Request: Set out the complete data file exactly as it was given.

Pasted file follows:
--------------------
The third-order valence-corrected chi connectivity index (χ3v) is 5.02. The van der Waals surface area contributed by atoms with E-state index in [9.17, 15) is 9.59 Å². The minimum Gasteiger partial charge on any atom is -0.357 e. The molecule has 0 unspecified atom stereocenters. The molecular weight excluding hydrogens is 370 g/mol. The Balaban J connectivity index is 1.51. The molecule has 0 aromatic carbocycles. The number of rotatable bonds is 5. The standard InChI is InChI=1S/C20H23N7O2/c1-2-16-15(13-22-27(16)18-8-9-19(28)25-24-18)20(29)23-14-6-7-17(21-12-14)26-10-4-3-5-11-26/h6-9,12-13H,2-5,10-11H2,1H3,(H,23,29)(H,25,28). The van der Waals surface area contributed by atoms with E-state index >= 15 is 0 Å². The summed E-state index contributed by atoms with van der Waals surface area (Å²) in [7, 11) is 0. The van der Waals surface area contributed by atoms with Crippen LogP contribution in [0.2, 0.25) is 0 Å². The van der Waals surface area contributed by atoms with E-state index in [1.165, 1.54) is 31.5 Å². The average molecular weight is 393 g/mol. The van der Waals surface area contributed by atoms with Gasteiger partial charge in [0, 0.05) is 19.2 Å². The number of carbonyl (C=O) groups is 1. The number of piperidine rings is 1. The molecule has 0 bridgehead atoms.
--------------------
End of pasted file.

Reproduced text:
The third-order valence-corrected chi connectivity index (χ3v) is 5.02. The van der Waals surface area contributed by atoms with E-state index in [9.17, 15) is 9.59 Å². The minimum Gasteiger partial charge on any atom is -0.357 e. The molecule has 0 unspecified atom stereocenters. The molecular weight excluding hydrogens is 370 g/mol. The Balaban J connectivity index is 1.51. The molecule has 0 aromatic carbocycles. The number of rotatable bonds is 5. The standard InChI is InChI=1S/C20H23N7O2/c1-2-16-15(13-22-27(16)18-8-9-19(28)25-24-18)20(29)23-14-6-7-17(21-12-14)26-10-4-3-5-11-26/h6-9,12-13H,2-5,10-11H2,1H3,(H,23,29)(H,25,28). The van der Waals surface area contributed by atoms with E-state index >= 15 is 0 Å². The summed E-state index contributed by atoms with van der Waals surface area (Å²) in [7, 11) is 0. The van der Waals surface area contributed by atoms with Crippen LogP contribution in [0.2, 0.25) is 0 Å². The van der Waals surface area contributed by atoms with E-state index in [1.165, 1.54) is 31.5 Å². The average molecular weight is 393 g/mol. The van der Waals surface area contributed by atoms with Gasteiger partial charge in [0, 0.05) is 19.2 Å². The number of carbonyl (C=O) groups is 1. The number of piperidine rings is 1. The molecule has 0 bridgehead atoms.